The term “white collar crime” has sprung up in recent years and now pervades our media. Many of us have an abstract understanding of what white collar crimes entail. We may have vague notions of rich Wall Street investors sitting in their lofty high-rise offices, collecting money through duplicitous means. But what are white collar crimes actually, and how do they differ from corporate crimes?
White collar crime
White collar crimes are non-violent, financial crimes. When an individual uses deceptive means to achieve personal financial gain, this is considered a white collar crime. Common examples of white collar crimes are embezzlement, money laundering and fraud.
For example, a person claiming to represent a prominent bank sends out phishing emails designed to trick recipients into divulging their personal bank account details. This is a type of fraud. Since the individual is committing this crime for their own financial benefit, it is considered a white collar crime.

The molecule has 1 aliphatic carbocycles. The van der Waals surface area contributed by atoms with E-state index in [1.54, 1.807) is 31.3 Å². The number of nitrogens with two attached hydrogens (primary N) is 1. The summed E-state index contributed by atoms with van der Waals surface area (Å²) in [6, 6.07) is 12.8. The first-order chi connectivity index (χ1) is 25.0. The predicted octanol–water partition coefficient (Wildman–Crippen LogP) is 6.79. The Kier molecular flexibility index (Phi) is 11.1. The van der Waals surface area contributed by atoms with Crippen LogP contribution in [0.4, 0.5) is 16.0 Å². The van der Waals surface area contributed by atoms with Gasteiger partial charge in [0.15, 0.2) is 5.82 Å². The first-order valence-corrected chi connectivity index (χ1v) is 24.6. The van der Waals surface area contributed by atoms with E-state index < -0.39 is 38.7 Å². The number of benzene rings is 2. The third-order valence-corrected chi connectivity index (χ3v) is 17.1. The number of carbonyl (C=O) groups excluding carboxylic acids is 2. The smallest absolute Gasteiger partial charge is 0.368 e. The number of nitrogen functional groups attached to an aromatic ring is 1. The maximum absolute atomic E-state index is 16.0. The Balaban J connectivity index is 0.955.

Corporate crimes may be similar to white collar crimes in many respects. They can also include the types of crimes listed above. One main difference, however, is that with corporate crimes, the person (or people) committing the crimes are working on behalf of the company they work for. Their goal is to financially benefit the company or its shareholders. It is worth noting that to be considered a corporate crime, the company in question does not need to be aware of—or condone—such criminal activity.
The recent Volkswagen emissions scandal is an example of fraud that is a corporate crime. Certain Volkswagen employees installed software designed to significantly low the cars’ emissions readings, making these cars appear to out-perform their competitors by a long shot. In reality, these cars’ emissions were actually 40 times higher than the permissible level. Since the goal of this fraud was to financially benefit the business—not the perpetrators directly—it is considered a corporate crime.